[Show abstract][Hide abstract] ABSTRACT: Genetic variants of the transcription factor 7-like 2 (TCF7L2) gene affect the risk of type 2 diabetes in populations with multiple ethnic groups. However, a comprehensive survey of this gene has not been done for a Japanese population. Thus, we conducted this gene-based association study, in which the common genetic variants were analyzed. Using 24 Japanese type 2 diabetic subjects, we first screened a 9.5 kb region, which included the entire coding sequence, to assess potential functional variants of TCF7L2. Sequencing revealed a common coding variant (Pro477Thr) in exon 14 of TCF7L2 that was not enrolled in the public SNP database. Nineteen SNPs and the microsatellite DG10S478 were genotyped across the gene in 2,877 unrelated Japanese subjects. This independent screen identified the previously reported rs7903146 with a strongest association (allele P = 0.0001, odds ratio = 1.59 [95% confidence interval 1.25-2.01]), but there was no significant association between Pro477Thr and type 2 diabetes (allele P = 0.64). Expression of the Pro477Thr variant did not alter TCF7L2 expression in 30 lymphoblast cells. Although a genotypic effect of Pro477Thr on expression of TCF7L2 was not apparent, Pro477Thr was identified as a common variant of TCF7L2 in 2,877 Japanese subjects. Further functional studies are required to determine the possible effect of this coding variant on type 2 diabetes.
Journal of Human Genetics 12/2008; 53(11-12):972-82. · 2.53 Impact Factor
[Show abstract][Hide abstract] ABSTRACT: We conducted population-based association tests for the four selected SNPs (rs2240340/padi4_94, rs7528684/fcrl3_3, rs3792876/slc2F2 and rs2268277/runx1) previously reported to be associated with rheumatoid arthritis (RA). The study population consisted of 950 unrelated Japanese subjects with RA and 507 controls, none of whom had previously been tested for these variants. Only the SNP rs2240340/padi4_94 was modestly associated with RA [allele odds ratio (OR) 1.22, 95% confidence interval (CI) 1.04-1.43, P=0.012]. The most significant association effect was found for genotype contrast between minor and major allele homozygotes (OR 1.53, 95% CI 1.10-2.12, P=0.010). No other SNPs showed a statistically significant association with RA in our population. Meta-analysis of published studies and our new data confirmed a highly significant association between PADI4 gene SNPs and increased risk of RA in East Asian populations (allele fixed-effects summary OR 1.31, 95% CI 1.22-1.41, P<0.0001). We found some evidence for an association of either rs7528684/fcrl3_3 or rs3792876/slc2F2 with RA; however, because the magnitudes of effects were apparently much weaker than those reported in the initial positive reports, and there were substantial levels of inter-study OR heterogeneity, we concluded that additional studies are needed to fully understand the present results.
Journal of Human Genetics 01/2008; 53(2):163-73. · 2.53 Impact Factor
[Show abstract][Hide abstract] ABSTRACT: Glutamine: fructose-6-phosphate amidotransferase 1 (GFPT1) acts as a rate-limiting enzyme in the hexosamine biosynthetic pathway, which is an alternative branch of glucose metabolism. To evaluate GFPT1 as a susceptibility gene to type 2 diabetes, we surveyed the polymorphisms related with the gene function of GFPT1 and assessed its contribution to type 2 diabetes with a case-control association study. Screening of the 5'-flanking and all coding regions of GFPT1 revealed eight polymorphisms, one in the 5'-flanking region, one synonymous polymorphism in exon 8, five in introns and one in 3'-UTR, but no mis-sense or non-sense polymorphism. With in silico simulation, a putative promoter region was apparently predicted between 1 kb upstream and 1 kb downstream of the start codon. In this region, +36T>C polymorphism was located on the GC box sequence in intron 1, and its functional effect on promoter activity was confirmed by luciferase reporter assay, introducing a new functional polymorphism of the GFPT1 gene. To examine its association with type 2 diabetes, we analyzed 2,763 Japanese (1,461 controls and 1,302 cases) and 330 Caucasians (190 controls and 140 cases). One possible association of +36T>C was observed in Caucasians, but no association of polymorphisms including +36T>C in intron 1 or haplotypes was observed in Japanese. Although we could not completely rule out a contribution to specific sub-groups or other populations, genetic variation of GFPT1 is unlikely to have a major role in the susceptibility to type 2 diabetes in Japanese.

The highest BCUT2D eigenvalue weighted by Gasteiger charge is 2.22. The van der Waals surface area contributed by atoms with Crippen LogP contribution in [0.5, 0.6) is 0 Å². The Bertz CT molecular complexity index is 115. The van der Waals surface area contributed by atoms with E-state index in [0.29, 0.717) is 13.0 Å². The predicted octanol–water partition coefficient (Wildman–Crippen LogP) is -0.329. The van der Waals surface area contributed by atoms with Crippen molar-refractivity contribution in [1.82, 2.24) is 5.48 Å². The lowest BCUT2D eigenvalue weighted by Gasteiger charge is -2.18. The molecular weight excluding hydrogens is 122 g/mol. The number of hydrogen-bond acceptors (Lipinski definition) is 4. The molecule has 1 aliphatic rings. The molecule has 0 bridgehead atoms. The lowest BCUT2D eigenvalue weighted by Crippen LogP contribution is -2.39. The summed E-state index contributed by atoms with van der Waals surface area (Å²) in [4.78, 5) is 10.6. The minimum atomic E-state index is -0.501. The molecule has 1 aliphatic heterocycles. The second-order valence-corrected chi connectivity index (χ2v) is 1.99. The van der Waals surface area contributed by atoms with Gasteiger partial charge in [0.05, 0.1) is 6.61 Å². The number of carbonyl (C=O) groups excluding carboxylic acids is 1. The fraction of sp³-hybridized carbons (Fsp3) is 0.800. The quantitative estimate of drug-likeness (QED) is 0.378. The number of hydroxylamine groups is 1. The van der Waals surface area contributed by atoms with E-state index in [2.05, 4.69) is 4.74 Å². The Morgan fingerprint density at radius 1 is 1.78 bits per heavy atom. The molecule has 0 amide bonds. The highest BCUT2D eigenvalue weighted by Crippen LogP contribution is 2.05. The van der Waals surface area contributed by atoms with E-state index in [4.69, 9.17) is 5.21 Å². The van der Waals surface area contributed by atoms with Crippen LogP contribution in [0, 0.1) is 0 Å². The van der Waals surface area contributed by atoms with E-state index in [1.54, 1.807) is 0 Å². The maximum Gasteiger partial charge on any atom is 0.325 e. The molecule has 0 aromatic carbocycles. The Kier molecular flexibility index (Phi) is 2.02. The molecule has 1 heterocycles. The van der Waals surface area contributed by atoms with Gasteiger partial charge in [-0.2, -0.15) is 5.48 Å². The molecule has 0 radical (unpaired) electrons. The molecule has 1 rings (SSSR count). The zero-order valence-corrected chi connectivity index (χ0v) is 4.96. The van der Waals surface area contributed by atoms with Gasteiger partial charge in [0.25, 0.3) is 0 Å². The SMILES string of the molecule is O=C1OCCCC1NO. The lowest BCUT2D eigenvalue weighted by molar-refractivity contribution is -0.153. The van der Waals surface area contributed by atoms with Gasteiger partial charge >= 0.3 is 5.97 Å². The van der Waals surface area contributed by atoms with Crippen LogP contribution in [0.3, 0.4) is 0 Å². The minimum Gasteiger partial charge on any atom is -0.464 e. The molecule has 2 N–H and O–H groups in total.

Journal of Human Genetics 11/2006; 51(12):1100-9. · 2.53 Impact Factor
[Show abstract][Hide abstract] ABSTRACT: Several previous linkage scans in type 2 diabetes (T2D) families indicated a putative susceptibility locus on chromosome 12q15-q22, while the underlying gene for T2D has not yet been identified. We performed a region-wide association analysis on 12q15-q22, using a dense set of >500 single-nucleotide polymorphisms (SNPs), in 1492 unrelated Japanese individuals enrolled in this study. We identified an association between T2D and a haplotype block spanning 13.6 kb of genomic DNA that includes the entire SOCS2 gene. Evolutionary-based haplotype analysis of haplotype-tagging SNPs followed by a "sliding window" haplotypic analysis indicated SNPs that mapped to the 5' region of the SOCS2gene to be associated with T2D with high statistical significance. The SOCS2 gene was expressed ubiquitously in human and murine tissues, including pancreatic beta-cell lines. Adenovirus-mediated expression of the SOCS2 gene in MIN6 cells or isolated rat islets significantly suppressed glucose-stimulated insulin secretion. Our data indicate that SOCS2 may play a role in susceptibility to T2D in the Japanese.